Five of the stars of the Big Dipper are kindred spirits. They move through the Milky Way Galaxy together, and they may even share a birthplace. And they have some fellow travelers in other constellations.
Together, the stars form the Ursa Major Moving Group. It’s a stream of a few dozen stars. The most prominent are five members of Ursa Major, the great bear. They form all but the tip of the handle and the outer edge of the bowl of the Big Dipper, which makes up the bear’s body and tail.
The stars in the group move through the galaxy in the same direction, and at about the same speed. That suggests they’re roughly bound together by their gravitational pull — or they were in the past. And they’re all about the same age — a few hundred million years. For stars, that’s quite young.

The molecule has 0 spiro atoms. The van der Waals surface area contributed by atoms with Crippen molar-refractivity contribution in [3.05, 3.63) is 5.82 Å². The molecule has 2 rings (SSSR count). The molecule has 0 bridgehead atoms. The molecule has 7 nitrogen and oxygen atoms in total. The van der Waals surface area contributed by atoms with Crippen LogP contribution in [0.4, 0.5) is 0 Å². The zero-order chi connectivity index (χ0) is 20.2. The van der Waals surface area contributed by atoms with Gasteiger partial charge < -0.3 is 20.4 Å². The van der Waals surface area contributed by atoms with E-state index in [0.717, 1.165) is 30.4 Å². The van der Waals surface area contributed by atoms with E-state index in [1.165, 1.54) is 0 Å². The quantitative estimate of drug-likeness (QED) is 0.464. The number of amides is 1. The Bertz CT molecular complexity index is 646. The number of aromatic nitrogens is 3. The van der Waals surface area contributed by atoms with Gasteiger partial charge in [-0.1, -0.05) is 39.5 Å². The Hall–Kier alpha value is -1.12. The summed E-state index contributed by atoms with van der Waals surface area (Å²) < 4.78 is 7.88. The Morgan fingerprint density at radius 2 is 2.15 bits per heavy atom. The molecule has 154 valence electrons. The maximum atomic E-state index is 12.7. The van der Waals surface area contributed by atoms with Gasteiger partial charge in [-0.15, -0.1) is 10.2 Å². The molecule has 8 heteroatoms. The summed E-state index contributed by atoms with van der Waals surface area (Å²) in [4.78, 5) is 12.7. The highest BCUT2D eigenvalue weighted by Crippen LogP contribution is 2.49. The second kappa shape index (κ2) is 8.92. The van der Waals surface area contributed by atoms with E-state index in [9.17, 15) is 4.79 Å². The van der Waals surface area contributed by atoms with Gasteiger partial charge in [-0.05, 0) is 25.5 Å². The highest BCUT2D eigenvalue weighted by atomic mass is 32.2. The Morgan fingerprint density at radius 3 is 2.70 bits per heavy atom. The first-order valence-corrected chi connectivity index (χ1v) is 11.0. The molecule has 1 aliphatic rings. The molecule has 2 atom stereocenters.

The members of the group also have about the same chemical composition. That could mean they were born from the same cloud of gas and dust. But a study a couple of years ago noted that many other stars of the same age have a similar make-up. So while the stars of the Ursa Major Moving Group may be kindred spirits, they may not be actual kin.
Look for the Big Dipper low in the northern sky at nightfall this month, roughly parallel to the horizon. Some of the other members of the moving group are in the adjoining constellations Draco, which is above the dipper, and Boötes, to the left of the dipper.
We’ll have more about Ursa Major tomorrow.
Script by Damond Benningfield